Photo Credit: USDA photo by Lance Cheung
Third graders from a Jewish Primary Day School in Washington, DC, participate in Tu B’Shvat celebrations.

The first conference of Jewish school principals in north America that was held this week in Jerusalem, with 140 school principals from abroad, dealt officially with ways in which the Israeli government could its assistance in educational and technological matters. But behind the scenes, according to a report by Zvika Klein in Makor Rishon on Friday, a different, unusual issue was on the agenda: for the first time senior Jewish leaders from the US and Canada were asking Israel for economic support for Jewish children who cannot afford to pay their tuition.

Tuition in Jewish American schools has reached $40,000 a year per child. Paul Bernstein, Director of the Prizmah Center for Jewish Day Schools, with more than 200 member schools, met this week with Dvir Kahana, Director General of the Diaspora Ministry, and came out of the meeting saying, “Minister Naftali Bennett said the Israeli government must invest great resources in the Jewish communities in diaspora, specifically in Jewish education. We believe that in north America Jewish schools are the future of the community, but we would like the Israeli government to help us make this education accessible and possible economically to all the Jewish families.”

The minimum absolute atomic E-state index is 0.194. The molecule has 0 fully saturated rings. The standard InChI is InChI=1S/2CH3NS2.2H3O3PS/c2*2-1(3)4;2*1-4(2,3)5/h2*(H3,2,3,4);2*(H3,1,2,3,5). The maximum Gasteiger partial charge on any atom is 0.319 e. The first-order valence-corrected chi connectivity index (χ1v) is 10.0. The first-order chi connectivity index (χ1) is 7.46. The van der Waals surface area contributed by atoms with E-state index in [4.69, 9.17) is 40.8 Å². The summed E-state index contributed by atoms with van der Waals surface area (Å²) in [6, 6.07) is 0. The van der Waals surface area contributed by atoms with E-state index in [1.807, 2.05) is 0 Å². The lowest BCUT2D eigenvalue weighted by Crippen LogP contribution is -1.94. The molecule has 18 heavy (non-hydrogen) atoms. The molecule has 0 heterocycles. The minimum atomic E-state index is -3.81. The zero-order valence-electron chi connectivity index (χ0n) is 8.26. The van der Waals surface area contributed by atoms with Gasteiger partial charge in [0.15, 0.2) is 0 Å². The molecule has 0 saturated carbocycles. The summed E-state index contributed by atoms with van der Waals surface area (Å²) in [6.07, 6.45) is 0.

According to Bernstein, “this is the first time the Israeli government is assembling so many Jewish school principals from all over the world in Jerusalem. Unfortunately, not many principals have arrived from America, because the Israeli government has been active so far in weak communities around the world. We are working together so that American communities receive more from this relationship.”

The first conference of school principals in diaspora was initiated by the Ministry of Diaspora with the participation of the Education Ministry, the Center for Educational Technology, and the Pinkus Foundation. Education leaders from 31 countries participated, as well as 30 Israeli school principals. The aim of the conference was to create the foundation for a worldwide Jewish education network, and encourage collaboration among education professionals in diaspora.

Three regional operational arms of the Diaspora Ministry are already active in Jewish education in south America, Europe and in France specifically. Enrolled schools receive half their budget from Israel, and must raise the other half from donors. The overall budget is $24 million. A total of 75 schools participated in 2018.

The Diaspora Ministry supports the creation of a universal Jewish education fund for all the Jewish communities in the world. The ministry sees formal Jewish education as an effective way to boost the Jewish identity of the younger generation. Also, according to the ministry, the success of the fund depends on its ability to reach a broad consensus, across denominations and political parties, and approve the fund as part of Israel’s state budget.


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